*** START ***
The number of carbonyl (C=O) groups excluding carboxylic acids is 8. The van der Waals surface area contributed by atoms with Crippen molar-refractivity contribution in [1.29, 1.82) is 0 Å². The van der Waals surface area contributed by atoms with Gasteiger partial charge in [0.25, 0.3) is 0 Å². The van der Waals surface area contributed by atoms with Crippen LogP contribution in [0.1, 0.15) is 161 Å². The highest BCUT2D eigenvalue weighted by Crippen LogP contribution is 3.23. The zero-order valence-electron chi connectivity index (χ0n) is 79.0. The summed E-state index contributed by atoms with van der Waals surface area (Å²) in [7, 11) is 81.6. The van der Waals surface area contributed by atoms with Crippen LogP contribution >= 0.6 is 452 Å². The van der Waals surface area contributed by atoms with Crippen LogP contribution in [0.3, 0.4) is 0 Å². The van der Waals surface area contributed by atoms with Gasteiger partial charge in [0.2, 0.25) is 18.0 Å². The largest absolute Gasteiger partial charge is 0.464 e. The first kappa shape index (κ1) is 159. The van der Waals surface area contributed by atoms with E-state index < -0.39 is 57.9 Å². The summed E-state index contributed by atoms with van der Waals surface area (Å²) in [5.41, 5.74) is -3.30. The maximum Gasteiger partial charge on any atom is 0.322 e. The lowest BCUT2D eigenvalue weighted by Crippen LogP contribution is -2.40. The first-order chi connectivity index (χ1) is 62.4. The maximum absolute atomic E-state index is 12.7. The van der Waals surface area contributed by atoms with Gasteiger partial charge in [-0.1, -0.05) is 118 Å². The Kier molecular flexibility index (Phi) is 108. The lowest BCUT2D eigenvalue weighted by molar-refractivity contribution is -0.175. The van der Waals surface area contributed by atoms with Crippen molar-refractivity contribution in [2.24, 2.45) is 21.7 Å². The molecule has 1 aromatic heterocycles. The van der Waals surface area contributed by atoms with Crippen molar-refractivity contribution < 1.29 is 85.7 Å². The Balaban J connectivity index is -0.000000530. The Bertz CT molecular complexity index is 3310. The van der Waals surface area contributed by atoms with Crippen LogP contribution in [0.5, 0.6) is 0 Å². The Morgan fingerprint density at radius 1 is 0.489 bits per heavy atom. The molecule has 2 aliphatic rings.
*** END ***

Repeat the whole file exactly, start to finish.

The number of carbonyl (C=O) groups excluding carboxylic acids is 8. The van der Waals surface area contributed by atoms with Crippen molar-refractivity contribution in [1.29, 1.82) is 0 Å². The van der Waals surface area contributed by atoms with Gasteiger partial charge in [0.25, 0.3) is 0 Å². The van der Waals surface area contributed by atoms with Crippen LogP contribution in [0.1, 0.15) is 161 Å². The highest BCUT2D eigenvalue weighted by Crippen LogP contribution is 3.23. The zero-order valence-electron chi connectivity index (χ0n) is 79.0. The summed E-state index contributed by atoms with van der Waals surface area (Å²) in [7, 11) is 81.6. The van der Waals surface area contributed by atoms with Crippen LogP contribution >= 0.6 is 452 Å². The van der Waals surface area contributed by atoms with Crippen LogP contribution in [0.3, 0.4) is 0 Å². The van der Waals surface area contributed by atoms with Gasteiger partial charge in [0.2, 0.25) is 18.0 Å². The largest absolute Gasteiger partial charge is 0.464 e. The first kappa shape index (κ1) is 159. The van der Waals surface area contributed by atoms with E-state index < -0.39 is 57.9 Å². The summed E-state index contributed by atoms with van der Waals surface area (Å²) in [5.41, 5.74) is -3.30. The maximum Gasteiger partial charge on any atom is 0.322 e. The lowest BCUT2D eigenvalue weighted by Crippen LogP contribution is -2.40. The first-order chi connectivity index (χ1) is 62.4. The maximum absolute atomic E-state index is 12.7. The van der Waals surface area contributed by atoms with Gasteiger partial charge in [-0.1, -0.05) is 118 Å². The Kier molecular flexibility index (Phi) is 108. The lowest BCUT2D eigenvalue weighted by molar-refractivity contribution is -0.175. The van der Waals surface area contributed by atoms with Crippen molar-refractivity contribution in [2.24, 2.45) is 21.7 Å². The molecule has 1 aromatic heterocycles. The van der Waals surface area contributed by atoms with Crippen molar-refractivity contribution < 1.29 is 85.7 Å². The Balaban J connectivity index is -0.000000530. The Bertz CT molecular complexity index is 3310. The van der Waals surface area contributed by atoms with Crippen LogP contribution in [0.5, 0.6) is 0 Å². The Morgan fingerprint density at radius 1 is 0.489 bits per heavy atom. The molecule has 2 aliphatic rings.